LONDON (Reuters) - An eclectic group ranging from a former MEP to a bus driver and a tabloid newspaper columnist will fight as independent candidates in the upcoming election, aiming to win support from Britons fed up with the main parties.
Almost 50 independent candidates have received the backing of Britain’s most high-profile independent MP of recent times, the former BBC correspondent Martin Bell, who hopes they will emulate his success in the 1997 election.
Bell said it was a “unique” chance for people with real world experience to change the face of politics, not least because of public anger with mainstream politicians over the MPs’ expenses scandal .
“This is an unusual opportunity for independents for obvious reasons,” said Bell, wearing his trademark white suit at a press conference hosted by the Independent Network, a loose association which provides backing to the candidates.
“Such an opportunity. I think that people are in a mood to take it.”
In the last parliament, there were two independent MPs — Richard Taylor in Wyre Forest in Worcestershire and Dai Davies in the Welsh seat of Blaenau Gwent.
That was more than the UK Independence Party (UKIP), the British National Party or the Greens, none of which has ever won a seat, the Network’s organisers pointed out.
Bell told Reuters there were three criteria for a successful independent: they had to be well-known, at least locally, have a good cause and be up against an unpopular sitting MP.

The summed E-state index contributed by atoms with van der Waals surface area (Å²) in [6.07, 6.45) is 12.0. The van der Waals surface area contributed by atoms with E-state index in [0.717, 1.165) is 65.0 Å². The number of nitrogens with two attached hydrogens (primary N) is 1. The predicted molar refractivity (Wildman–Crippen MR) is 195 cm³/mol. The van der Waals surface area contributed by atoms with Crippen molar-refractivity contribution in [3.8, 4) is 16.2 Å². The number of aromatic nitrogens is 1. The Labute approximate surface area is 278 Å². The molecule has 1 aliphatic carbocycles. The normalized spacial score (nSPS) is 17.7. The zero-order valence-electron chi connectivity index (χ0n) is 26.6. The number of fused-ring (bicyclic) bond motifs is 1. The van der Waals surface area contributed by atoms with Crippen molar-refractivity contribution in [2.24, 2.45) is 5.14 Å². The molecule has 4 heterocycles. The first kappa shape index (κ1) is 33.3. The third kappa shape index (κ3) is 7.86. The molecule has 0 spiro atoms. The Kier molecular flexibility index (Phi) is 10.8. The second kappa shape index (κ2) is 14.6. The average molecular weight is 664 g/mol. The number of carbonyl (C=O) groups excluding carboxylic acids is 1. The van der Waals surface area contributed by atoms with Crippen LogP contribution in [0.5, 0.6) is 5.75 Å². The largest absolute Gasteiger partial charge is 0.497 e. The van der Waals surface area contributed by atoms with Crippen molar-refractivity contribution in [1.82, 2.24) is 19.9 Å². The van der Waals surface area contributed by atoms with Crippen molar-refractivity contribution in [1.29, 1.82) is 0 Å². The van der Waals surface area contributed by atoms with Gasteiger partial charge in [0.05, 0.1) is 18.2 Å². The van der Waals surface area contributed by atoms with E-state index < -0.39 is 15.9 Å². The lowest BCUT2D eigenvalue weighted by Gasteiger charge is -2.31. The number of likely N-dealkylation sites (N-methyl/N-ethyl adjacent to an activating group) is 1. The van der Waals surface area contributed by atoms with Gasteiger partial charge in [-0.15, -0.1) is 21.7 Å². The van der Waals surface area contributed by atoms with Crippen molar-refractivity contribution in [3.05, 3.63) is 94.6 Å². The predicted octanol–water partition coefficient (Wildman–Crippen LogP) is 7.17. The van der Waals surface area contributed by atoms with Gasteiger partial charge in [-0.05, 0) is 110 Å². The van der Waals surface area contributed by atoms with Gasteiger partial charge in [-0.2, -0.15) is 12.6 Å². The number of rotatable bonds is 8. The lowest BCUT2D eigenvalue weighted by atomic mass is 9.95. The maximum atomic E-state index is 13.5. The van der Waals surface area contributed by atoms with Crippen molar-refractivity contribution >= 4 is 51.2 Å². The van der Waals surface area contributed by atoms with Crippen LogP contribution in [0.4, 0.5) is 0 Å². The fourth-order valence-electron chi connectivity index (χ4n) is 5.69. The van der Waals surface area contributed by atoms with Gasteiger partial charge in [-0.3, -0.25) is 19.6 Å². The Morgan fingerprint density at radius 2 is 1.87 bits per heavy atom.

He said the unexpected and dramatic swing in recent polls in support for the Liberal Democrats on the back of Nick Clegg’s strong performance in the first ever televised leaders debate showed voters were in a mood to do the unexpected.
“Sometimes it just takes off,” he said. “I think the electorate is so volatile, as you see in the polls surge for Lib Dems and we are seeing a very positive response on doorsteps.
“My worry is that people are so disillusioned they won’t vote for anybody.”
All those endorsed by the Independent Network have agreed to adhere to “Bell Principles,” which guarantees they will listen to constituents and resist abuses of power.
Bell predicted a high vote for independents fighting some constituencies where “sitting MPs should have been de-selected” over the expenses scandal.
He pinpointed Dewsbury, where a local independent councillor is standing against Shahid Malik who stepped down as a Justice Minister over revelations about his expenses before returning to the government after being cleared by an inquiry.
The other constituency he highlighted was Mansfield where there is already a large independent presence on the council.
“I’m not saying a huge number are going to be elected. I’m hoping for about half a dozen,” Bell said. “If all was well with the two-party system we would not be seeing the extraordinary events we are seeing.”
He said there were big obstacles, financial, organisational and the risk of being squeezed out of any media coverage, a factor he said which had been exacerbated by the “presidential”-style televised leaders debates.
Some of those standing were motivated by the expenses scandal while others had been planning to stand for some time.
Business owner Sarah Flannery who is taking on Shadow Chancellor George Osborne in Tatton, the seat Bell famously won, said she decided to stand because she did not want to vote for any of the established parties.
The political landscape never changed, she added.
“Every five years it’s like groundhog day,” she said, explaining she had a budget of just 3,000 pounds to take on her high-profile rival.
“I can’t believe the reaction I have had.”
Editing by Steve Addison